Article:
A little over a year ago, the Stedelijk Museum’s supervisory board had the foresight to appoint a new director to ensure the quality and sustainability of the museum. The decision was made to appoint Ann Goldstein, previously the senior curator at the Los Angeles Museum of Contemporary Art. The supervisory board also appointed Patrick van Mil as Business Director. This allowed Ann´s connections to the international art world and wealth of curatorial experience to define the artistic vision of the Stedelijk. This is assured by delegating responsibilities to Patrick. I wanted to know more about this model of directorship. With the wider concentrations that two people can have, this appears to be a way for museums to be sustainable in an increasingly unpredictable future. I was lucky to be able to interview Patrick about his role and his first year at the Stedelijk Museum.
Patrick van Mil has had an intriguing career. He was originally studying as an art historian with a specialization in architectural history. From there, he became Head of Presentations in an open-air social history and maritime museum. There, he gained experience of building and developing a museum as it was not yet open to the public when he started.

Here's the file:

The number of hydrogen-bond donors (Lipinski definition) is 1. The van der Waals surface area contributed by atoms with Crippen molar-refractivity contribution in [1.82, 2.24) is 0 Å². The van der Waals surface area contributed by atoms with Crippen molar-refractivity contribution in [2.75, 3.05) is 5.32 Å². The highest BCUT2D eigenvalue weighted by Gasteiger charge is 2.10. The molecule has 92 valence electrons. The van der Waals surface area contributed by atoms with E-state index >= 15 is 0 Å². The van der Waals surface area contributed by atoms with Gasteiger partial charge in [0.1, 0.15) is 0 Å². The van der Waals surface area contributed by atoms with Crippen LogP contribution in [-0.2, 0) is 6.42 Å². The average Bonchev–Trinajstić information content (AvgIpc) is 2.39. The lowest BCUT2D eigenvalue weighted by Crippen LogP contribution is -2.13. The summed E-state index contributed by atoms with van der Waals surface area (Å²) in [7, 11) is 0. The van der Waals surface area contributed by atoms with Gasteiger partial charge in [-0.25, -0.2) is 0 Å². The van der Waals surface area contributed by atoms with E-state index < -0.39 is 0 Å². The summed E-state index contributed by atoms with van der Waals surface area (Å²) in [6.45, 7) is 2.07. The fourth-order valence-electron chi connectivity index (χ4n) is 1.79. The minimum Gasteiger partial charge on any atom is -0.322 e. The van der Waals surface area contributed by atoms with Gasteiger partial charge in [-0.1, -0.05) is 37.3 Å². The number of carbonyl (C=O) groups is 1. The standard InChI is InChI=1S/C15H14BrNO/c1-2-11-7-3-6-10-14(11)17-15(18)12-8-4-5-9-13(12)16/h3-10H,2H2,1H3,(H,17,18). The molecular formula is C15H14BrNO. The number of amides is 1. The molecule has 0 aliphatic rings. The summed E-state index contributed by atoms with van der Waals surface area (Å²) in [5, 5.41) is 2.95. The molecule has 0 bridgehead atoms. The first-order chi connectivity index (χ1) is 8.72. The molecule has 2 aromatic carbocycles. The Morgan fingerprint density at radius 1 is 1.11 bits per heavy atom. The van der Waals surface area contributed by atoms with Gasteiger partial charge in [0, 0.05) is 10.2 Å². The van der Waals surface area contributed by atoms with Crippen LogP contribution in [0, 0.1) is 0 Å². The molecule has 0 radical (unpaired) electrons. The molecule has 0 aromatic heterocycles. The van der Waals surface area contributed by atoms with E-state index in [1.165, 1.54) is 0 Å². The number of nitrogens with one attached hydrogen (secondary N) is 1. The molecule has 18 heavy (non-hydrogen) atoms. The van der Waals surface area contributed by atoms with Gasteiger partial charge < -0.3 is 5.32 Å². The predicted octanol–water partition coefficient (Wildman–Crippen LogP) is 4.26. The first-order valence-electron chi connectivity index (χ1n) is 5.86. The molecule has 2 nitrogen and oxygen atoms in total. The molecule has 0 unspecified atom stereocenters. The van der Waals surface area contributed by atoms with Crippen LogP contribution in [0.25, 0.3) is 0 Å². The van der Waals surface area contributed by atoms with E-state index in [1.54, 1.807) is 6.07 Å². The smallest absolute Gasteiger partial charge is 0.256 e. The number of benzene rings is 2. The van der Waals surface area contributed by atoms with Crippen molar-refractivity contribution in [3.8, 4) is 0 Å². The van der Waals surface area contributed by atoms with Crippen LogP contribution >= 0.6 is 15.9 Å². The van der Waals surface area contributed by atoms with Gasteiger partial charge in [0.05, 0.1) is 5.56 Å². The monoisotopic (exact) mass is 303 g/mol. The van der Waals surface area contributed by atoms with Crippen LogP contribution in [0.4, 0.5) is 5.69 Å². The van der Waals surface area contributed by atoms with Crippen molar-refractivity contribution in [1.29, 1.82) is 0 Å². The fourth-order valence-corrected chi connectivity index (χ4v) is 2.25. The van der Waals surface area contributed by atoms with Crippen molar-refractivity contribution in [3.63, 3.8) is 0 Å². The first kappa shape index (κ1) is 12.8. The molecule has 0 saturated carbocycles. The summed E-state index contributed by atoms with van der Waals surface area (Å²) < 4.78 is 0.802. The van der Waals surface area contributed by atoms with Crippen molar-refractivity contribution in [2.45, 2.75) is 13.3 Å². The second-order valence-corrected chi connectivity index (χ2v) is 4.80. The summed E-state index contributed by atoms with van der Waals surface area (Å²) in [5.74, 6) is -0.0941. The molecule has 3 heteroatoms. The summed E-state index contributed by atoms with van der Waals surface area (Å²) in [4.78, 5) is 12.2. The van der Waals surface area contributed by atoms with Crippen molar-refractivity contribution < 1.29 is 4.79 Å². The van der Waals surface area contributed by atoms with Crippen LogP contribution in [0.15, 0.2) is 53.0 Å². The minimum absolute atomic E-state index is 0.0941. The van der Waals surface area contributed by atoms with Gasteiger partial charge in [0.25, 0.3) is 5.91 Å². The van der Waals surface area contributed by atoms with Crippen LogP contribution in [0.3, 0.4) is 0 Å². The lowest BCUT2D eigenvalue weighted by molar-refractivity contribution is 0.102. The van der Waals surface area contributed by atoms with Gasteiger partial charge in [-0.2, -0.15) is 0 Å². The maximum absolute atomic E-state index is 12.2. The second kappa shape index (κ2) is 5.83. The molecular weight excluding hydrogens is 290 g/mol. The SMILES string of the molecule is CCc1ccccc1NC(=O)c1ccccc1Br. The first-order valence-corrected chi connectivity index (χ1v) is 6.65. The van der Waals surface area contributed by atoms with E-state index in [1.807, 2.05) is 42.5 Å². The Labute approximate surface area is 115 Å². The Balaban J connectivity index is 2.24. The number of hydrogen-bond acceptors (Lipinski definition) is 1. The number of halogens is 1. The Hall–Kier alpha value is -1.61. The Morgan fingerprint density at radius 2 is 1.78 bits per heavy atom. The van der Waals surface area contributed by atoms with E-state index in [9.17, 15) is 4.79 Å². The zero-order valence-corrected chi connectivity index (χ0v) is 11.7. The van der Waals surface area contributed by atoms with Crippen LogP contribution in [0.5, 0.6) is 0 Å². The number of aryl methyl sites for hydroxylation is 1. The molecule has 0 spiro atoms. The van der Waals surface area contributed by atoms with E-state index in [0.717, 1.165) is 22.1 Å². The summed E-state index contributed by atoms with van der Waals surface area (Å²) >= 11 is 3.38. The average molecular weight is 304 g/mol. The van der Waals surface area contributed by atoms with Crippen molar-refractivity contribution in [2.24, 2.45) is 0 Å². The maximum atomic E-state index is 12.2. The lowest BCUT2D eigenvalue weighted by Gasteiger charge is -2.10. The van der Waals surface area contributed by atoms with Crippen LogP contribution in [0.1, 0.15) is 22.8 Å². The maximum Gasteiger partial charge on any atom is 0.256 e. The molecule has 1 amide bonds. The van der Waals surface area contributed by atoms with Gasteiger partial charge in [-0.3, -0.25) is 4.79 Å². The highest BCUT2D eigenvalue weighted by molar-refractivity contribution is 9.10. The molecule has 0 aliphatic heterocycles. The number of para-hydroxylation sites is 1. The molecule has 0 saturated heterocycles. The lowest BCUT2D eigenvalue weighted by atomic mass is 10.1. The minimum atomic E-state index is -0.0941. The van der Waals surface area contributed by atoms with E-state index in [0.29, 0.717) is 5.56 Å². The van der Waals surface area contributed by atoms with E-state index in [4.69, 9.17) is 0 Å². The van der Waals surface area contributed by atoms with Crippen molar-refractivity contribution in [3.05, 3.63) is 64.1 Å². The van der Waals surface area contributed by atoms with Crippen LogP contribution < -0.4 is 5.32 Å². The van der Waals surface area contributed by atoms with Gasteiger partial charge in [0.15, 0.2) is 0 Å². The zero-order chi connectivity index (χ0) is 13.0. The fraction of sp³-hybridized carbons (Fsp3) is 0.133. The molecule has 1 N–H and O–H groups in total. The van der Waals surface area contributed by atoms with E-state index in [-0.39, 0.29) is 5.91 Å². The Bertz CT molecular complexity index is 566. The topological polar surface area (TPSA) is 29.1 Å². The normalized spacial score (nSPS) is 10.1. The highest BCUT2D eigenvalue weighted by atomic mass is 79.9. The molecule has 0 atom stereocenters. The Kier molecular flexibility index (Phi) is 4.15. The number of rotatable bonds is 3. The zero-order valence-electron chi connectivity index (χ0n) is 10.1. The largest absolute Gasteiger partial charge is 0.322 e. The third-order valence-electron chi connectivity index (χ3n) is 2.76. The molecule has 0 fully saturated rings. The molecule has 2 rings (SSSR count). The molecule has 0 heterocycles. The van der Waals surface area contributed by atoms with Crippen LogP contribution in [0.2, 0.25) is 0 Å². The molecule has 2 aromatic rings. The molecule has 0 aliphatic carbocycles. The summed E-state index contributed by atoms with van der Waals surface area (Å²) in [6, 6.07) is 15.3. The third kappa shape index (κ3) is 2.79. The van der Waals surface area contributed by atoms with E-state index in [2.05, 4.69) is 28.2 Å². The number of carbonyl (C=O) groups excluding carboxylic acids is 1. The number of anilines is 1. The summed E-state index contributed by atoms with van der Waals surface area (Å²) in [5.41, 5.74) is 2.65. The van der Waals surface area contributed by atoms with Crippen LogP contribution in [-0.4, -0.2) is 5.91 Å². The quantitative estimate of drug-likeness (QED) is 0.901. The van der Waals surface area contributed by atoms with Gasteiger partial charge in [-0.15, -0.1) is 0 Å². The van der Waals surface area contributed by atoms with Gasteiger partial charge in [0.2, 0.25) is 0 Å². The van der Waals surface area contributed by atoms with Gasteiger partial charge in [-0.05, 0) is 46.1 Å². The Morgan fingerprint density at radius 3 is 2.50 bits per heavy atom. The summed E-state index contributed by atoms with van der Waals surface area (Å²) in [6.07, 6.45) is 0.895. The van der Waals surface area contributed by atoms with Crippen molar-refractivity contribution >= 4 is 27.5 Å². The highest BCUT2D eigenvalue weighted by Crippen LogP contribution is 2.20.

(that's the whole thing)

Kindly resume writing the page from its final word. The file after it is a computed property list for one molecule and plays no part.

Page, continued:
Patrick then took a very different step. As he put it, he was “discovered by television”. First he was a talk show host then made many different programs as chief editor. “The differences are when you make something in a museum, most of the time it will be there forever but the impact isn’t that big. When you work for television, some of the programs I’ve made had such a huge impact on society and politics, but after one day,” he claps his hands, “it’s finished”.
I asked if this was due to the relationship to time these two media have: museums dealing in history whilst television deals in the present. Did he feel that it put him in a better position knowing that side of things? Patrick said he became aware of how the outside world looks at a museum or a cultural institution. He can now tell people who come up with a plan, “Why should anyone in the newspapers or television be interested?” There is a kind of mentality that is sometimes needed to produce something very quickly. When you have an idea, we realize it, and tomorrow it’s finished.”
“But, It is a quality of museums to reflect on future plans and on research and to think profoundly,” he added. “It’s a quality to cherish.”
Part two will appear tomorrow.